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Oosbegs of Mooraud Bev

Oosbegs of Mooraud Bev

Artist: Rattray, James (1818-1845)

Medium: Lithograph, coloured

Date: 1848

Shelfmark: X562(20)

Item number: Plate 20

Length: 25.5

Width: 18

Scale: Centimetres

Genre: Print

This lithograph was taken from plate 20 of 'Afghaunistan' by Lietenant James Rattray.

Rattray was introduced to the subjects of this sketch, Mirza Abdulhuq and Rustom Beg, at a conference in the fort of Lughmani in Kohistan in August 1841. They were part of the powerful Uzbeg tribe of Qataghan in Turkestan, whose chief, Murad Beg, was the Mir of Kunduz. His dominion lay north of the Hindu Kush and south of the River Amu, between Bukhara and Kabul.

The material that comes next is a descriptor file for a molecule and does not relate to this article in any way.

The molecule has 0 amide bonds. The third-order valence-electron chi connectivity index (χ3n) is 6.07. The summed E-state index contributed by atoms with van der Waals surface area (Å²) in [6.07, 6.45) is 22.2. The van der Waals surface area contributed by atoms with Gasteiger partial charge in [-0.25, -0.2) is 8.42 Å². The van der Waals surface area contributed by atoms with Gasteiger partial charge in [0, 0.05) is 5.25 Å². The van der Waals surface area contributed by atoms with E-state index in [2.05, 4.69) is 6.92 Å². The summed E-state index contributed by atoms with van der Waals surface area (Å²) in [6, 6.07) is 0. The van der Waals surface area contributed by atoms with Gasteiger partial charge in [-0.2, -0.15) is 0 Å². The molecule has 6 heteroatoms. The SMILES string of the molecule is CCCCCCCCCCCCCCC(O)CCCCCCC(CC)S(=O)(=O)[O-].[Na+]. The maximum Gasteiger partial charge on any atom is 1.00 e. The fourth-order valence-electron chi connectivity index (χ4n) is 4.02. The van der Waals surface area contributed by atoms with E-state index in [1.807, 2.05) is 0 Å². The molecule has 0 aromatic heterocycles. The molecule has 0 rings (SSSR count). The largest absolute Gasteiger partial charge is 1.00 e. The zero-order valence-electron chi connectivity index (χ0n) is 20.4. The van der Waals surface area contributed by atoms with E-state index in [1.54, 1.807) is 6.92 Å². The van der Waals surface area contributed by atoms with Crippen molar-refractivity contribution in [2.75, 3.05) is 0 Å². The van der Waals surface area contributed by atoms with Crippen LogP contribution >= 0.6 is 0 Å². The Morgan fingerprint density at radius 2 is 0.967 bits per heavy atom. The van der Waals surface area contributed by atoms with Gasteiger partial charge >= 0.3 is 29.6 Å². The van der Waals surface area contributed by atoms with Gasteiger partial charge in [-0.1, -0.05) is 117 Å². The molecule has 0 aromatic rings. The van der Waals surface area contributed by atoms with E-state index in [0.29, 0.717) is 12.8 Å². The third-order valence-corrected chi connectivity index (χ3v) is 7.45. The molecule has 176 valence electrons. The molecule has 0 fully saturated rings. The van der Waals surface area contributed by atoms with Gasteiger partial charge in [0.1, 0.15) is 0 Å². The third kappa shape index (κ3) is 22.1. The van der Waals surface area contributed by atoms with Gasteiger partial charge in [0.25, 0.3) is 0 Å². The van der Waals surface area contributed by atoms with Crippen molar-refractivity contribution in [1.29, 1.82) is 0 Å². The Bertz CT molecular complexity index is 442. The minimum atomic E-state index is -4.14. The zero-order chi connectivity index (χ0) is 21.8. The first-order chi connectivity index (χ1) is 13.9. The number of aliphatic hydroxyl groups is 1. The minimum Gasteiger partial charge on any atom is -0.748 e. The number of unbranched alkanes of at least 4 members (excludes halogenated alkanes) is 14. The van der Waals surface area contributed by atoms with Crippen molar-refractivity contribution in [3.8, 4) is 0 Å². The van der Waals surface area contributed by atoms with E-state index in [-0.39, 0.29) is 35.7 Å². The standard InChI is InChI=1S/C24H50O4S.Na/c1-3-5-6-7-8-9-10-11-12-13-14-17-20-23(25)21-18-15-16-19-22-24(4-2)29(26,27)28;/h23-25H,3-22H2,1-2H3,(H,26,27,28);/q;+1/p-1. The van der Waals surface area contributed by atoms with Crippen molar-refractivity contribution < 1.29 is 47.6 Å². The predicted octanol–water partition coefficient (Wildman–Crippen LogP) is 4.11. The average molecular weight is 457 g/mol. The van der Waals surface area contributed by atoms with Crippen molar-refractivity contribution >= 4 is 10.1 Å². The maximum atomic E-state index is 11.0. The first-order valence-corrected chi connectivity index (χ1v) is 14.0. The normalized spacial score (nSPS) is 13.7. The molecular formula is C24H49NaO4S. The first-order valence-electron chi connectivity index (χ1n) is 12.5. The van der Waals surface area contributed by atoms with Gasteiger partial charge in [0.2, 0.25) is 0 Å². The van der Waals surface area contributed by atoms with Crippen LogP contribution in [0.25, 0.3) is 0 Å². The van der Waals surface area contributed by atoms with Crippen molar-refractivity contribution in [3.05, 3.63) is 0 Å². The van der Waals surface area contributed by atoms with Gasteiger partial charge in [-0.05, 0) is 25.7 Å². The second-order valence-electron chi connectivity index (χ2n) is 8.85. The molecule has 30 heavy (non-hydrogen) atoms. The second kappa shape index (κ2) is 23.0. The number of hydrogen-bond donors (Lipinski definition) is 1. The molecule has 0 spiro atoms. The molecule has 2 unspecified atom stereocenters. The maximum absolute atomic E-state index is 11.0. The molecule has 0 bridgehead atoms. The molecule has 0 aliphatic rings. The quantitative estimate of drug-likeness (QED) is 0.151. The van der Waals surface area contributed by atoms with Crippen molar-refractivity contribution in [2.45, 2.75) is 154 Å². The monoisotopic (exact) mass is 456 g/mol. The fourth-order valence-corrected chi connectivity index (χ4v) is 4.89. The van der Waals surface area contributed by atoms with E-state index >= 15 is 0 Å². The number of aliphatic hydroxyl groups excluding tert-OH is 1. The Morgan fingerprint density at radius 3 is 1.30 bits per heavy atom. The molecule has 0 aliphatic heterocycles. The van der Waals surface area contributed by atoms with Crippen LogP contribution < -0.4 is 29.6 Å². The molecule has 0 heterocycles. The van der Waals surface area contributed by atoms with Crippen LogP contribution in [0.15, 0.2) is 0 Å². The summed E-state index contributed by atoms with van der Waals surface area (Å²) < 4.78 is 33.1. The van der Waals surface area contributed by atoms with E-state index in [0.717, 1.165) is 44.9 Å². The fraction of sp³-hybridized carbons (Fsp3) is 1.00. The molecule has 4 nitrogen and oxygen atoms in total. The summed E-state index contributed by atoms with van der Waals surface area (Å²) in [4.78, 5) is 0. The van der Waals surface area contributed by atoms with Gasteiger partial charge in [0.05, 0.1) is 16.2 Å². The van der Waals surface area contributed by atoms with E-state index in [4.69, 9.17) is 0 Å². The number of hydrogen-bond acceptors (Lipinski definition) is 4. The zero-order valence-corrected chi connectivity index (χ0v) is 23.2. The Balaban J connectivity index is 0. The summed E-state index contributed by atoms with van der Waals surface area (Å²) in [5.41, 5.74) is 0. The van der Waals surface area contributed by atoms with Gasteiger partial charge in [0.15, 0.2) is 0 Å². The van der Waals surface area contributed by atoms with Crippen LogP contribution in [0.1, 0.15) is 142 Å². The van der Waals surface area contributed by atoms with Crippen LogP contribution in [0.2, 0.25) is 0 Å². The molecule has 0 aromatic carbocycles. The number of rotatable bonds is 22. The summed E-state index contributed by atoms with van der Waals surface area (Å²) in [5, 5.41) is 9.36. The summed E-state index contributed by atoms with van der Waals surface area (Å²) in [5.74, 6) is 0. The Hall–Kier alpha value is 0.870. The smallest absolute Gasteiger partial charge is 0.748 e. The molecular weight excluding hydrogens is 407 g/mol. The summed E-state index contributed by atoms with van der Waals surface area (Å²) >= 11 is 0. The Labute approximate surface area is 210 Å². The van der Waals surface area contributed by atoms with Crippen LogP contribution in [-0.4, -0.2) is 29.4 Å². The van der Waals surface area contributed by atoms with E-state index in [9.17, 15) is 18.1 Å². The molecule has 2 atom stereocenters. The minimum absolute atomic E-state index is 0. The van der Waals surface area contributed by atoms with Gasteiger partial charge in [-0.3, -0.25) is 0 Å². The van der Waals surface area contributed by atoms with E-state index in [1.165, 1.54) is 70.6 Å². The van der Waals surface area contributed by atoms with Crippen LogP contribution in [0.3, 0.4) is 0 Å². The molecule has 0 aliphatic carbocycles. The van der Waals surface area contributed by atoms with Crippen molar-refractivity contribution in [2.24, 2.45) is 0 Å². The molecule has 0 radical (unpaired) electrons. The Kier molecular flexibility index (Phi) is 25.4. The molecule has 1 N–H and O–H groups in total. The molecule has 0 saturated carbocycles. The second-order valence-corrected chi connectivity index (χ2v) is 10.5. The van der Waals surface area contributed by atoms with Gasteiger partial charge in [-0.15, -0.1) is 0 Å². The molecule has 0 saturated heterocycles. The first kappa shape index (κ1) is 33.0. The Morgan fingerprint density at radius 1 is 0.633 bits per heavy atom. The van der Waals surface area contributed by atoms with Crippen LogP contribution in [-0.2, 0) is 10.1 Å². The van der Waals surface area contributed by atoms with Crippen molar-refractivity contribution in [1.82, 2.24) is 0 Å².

Their national headdress of these Turcomen was made of white muslin, wound around a high pointed skullcap of coloured silk and tied in a fold under the left ear. They were known to trade in slaves, and the Afghans called them 'adam-farosh' (man-sellers). Their favourite mode of warfare was surprise attacks called 'chuppao', when "a body of horse is sent forth to pounce upon a passing caravan, or village, or an encampment, sweeping away into miserable bondage their unfortunate prey". Rattray admired their skills as horsemen, and the complementary hardiness and agility of their steeds, which they cherished and loved as their constant and faithful companions.

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